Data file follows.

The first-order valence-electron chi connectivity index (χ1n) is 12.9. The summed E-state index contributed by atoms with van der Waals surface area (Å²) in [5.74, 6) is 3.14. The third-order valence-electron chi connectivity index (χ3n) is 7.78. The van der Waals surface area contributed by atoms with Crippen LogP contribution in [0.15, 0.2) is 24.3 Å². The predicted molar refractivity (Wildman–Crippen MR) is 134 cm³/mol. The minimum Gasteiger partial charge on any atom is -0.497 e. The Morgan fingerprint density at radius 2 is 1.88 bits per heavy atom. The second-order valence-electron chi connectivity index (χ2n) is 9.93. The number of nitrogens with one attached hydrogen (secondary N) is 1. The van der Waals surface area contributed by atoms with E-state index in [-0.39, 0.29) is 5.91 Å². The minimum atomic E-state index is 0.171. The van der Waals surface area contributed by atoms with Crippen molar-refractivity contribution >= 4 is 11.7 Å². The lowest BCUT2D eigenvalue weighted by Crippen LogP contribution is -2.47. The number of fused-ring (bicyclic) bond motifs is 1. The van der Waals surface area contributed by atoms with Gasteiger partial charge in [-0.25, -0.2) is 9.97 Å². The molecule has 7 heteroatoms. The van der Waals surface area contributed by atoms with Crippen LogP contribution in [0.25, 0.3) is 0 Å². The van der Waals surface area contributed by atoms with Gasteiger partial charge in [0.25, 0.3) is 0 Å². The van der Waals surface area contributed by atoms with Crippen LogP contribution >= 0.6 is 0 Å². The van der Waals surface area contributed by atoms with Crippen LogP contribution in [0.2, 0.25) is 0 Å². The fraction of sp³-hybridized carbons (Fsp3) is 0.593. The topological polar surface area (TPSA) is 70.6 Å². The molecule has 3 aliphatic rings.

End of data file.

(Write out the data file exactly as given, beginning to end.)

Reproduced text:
The first-order valence-electron chi connectivity index (χ1n) is 12.9. The summed E-state index contributed by atoms with van der Waals surface area (Å²) in [5.74, 6) is 3.14. The third-order valence-electron chi connectivity index (χ3n) is 7.78. The van der Waals surface area contributed by atoms with Crippen LogP contribution in [0.15, 0.2) is 24.3 Å². The predicted molar refractivity (Wildman–Crippen MR) is 134 cm³/mol. The minimum Gasteiger partial charge on any atom is -0.497 e. The Morgan fingerprint density at radius 2 is 1.88 bits per heavy atom. The second-order valence-electron chi connectivity index (χ2n) is 9.93. The number of nitrogens with one attached hydrogen (secondary N) is 1. The van der Waals surface area contributed by atoms with E-state index in [-0.39, 0.29) is 5.91 Å². The minimum atomic E-state index is 0.171. The van der Waals surface area contributed by atoms with Crippen molar-refractivity contribution >= 4 is 11.7 Å². The lowest BCUT2D eigenvalue weighted by Crippen LogP contribution is -2.47. The number of fused-ring (bicyclic) bond motifs is 1. The van der Waals surface area contributed by atoms with Gasteiger partial charge in [-0.25, -0.2) is 9.97 Å². The molecule has 7 heteroatoms. The van der Waals surface area contributed by atoms with Crippen LogP contribution in [0.25, 0.3) is 0 Å². The van der Waals surface area contributed by atoms with Gasteiger partial charge in [0.25, 0.3) is 0 Å². The van der Waals surface area contributed by atoms with Crippen LogP contribution >= 0.6 is 0 Å². The van der Waals surface area contributed by atoms with Crippen LogP contribution in [0.2, 0.25) is 0 Å². The fraction of sp³-hybridized carbons (Fsp3) is 0.593. The topological polar surface area (TPSA) is 70.6 Å². The molecule has 3 aliphatic rings.